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I can only give you one teacher's perspective on merit pay, so take it with a grain of salt. Merit pay is based on outcomes (good thing), but those outcomes are attached to state and national tests. Nothing that my students do in my room, not attached to the test, count---it is based on one (some states more than one) test score. Testing is not bad, but it is not the be-all and end-all. I do not look at the students in my room and think, "Oh, Johnny, is a 678. He's advanced." I think, "Oh, Johnny is a great reader and I need to make sure that he continues to read books that interest him and will increase his reading/comprehension ability." If I was on merit pay this year, I think I would get a pretty nice incentive check for what my students scored---thing is, they have been scoring high since the third grade---it is not me the teacher, but the students who enjoy learning. I have had students who, had I been on merit pay, I would have been paying a hefty chunk to whoever for the testing numbers. I have students who are very intelligent, who realize there is no consequence for doing poorly on the test, make flower pictures on the test answer sheet and score in the da-dumb category, which is not listed on the test results, but they are straight A-B students in classes. Just so you understand, merit pay is incentive---some schools offer $25K for a year's testing---that's a beginning salary in some South Dakota schools. And actually, I am paid for longevity: on the year's we get a raise, when I add to my bachelor's degree (called moving over a lane), when I acquire my master's degree, and if I decide to take on a PhD degree. I control whether or not I will receive payment on the last three examples--I have to have the get-up-and-go to go after it; I do not sit and wait for the test results to come in. Not only that, but my decision to increase my learning should have payoffs in the classroom--I should be able to offer better instruction to my students.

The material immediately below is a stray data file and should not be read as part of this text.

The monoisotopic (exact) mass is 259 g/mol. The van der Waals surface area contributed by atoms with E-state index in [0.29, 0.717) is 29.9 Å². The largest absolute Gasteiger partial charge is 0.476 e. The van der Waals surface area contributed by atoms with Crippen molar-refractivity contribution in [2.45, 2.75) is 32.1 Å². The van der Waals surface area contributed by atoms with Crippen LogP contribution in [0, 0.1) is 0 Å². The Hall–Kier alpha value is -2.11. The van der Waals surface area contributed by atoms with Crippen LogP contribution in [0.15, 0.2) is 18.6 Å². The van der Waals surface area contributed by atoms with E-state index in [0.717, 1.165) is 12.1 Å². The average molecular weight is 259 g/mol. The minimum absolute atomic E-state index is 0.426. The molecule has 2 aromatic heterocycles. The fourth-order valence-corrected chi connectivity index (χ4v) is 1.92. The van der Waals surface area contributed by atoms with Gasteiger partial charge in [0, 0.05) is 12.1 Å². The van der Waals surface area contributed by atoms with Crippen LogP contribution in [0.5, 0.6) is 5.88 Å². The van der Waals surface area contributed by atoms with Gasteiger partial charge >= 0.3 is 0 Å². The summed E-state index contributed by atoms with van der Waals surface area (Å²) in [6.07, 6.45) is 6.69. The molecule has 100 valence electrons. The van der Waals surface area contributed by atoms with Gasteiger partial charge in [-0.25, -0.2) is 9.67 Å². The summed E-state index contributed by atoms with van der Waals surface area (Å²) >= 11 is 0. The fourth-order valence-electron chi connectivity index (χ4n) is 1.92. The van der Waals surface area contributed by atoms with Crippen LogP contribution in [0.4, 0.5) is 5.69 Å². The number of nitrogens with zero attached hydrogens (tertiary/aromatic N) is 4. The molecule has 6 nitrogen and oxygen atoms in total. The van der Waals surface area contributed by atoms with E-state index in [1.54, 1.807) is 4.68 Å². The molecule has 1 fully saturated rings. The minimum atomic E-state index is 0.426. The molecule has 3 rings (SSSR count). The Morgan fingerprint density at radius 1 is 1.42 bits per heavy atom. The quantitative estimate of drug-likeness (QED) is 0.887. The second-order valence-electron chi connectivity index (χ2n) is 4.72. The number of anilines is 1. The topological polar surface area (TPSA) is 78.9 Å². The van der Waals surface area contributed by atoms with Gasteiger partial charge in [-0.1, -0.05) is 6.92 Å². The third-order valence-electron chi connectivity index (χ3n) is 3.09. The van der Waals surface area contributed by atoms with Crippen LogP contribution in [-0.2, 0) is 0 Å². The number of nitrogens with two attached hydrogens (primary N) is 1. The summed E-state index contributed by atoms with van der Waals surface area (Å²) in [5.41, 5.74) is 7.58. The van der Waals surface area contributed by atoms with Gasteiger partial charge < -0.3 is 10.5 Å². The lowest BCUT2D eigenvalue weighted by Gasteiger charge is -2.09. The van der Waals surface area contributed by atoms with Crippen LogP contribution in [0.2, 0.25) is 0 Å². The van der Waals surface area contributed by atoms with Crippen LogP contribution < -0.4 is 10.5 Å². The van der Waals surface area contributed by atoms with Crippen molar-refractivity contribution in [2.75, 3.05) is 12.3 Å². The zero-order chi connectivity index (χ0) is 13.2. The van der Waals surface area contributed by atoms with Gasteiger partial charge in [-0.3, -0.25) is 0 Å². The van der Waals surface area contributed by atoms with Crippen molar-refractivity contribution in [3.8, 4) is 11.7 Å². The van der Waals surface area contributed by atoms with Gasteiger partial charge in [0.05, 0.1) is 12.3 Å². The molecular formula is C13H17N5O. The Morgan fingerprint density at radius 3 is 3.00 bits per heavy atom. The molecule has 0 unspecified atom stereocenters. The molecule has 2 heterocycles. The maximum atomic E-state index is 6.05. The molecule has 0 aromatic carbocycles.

Look at the kids around you today, and give me an honest answer of how many of them truly take responsibility for their own education? Compare them to the kids of your era---we offer them everything under the sun, do you think they take advantage or abuse it?
Mike, I do not profess to know what your state is like, but I do know that if you read your state's teachers' code of conduct, the school's teacher agreement and teacher handbook, you will find a section about how a teacher is relieved of duties. The school needs to have an administrator with the guts to do the job he/she is paid to do---if the violation is in the state's code of conduct, then dismissal should be immediate. If the infraction is agreement/handbook related, it is plan of action: two poor observations of three in the year an out the door. I'm sure in some states "Tenure" means something, but not in South Dakota nor North Dakota. Hope this explains why some teachers are against merit pay.
 

Steve

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I was reading the other day about a public school district in New Jersey that spends over $20,000.00 per year per student with a very high drop out rate and poor grade average.

our local school system is only about $17,500 a year per student and they have a stellar graduation/dropout rate... I believe over half finish with a diploma and about 15% are ready for further education.

so we are profoundly proud of the school's exceptional records.. :? :roll:

thank goodness we have never seen a teacher fired in the all the years we have lived here..

but then that is the reason our child went to a private school and a tech school.. and on to a top university..
 

Steve

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Twister Frost said: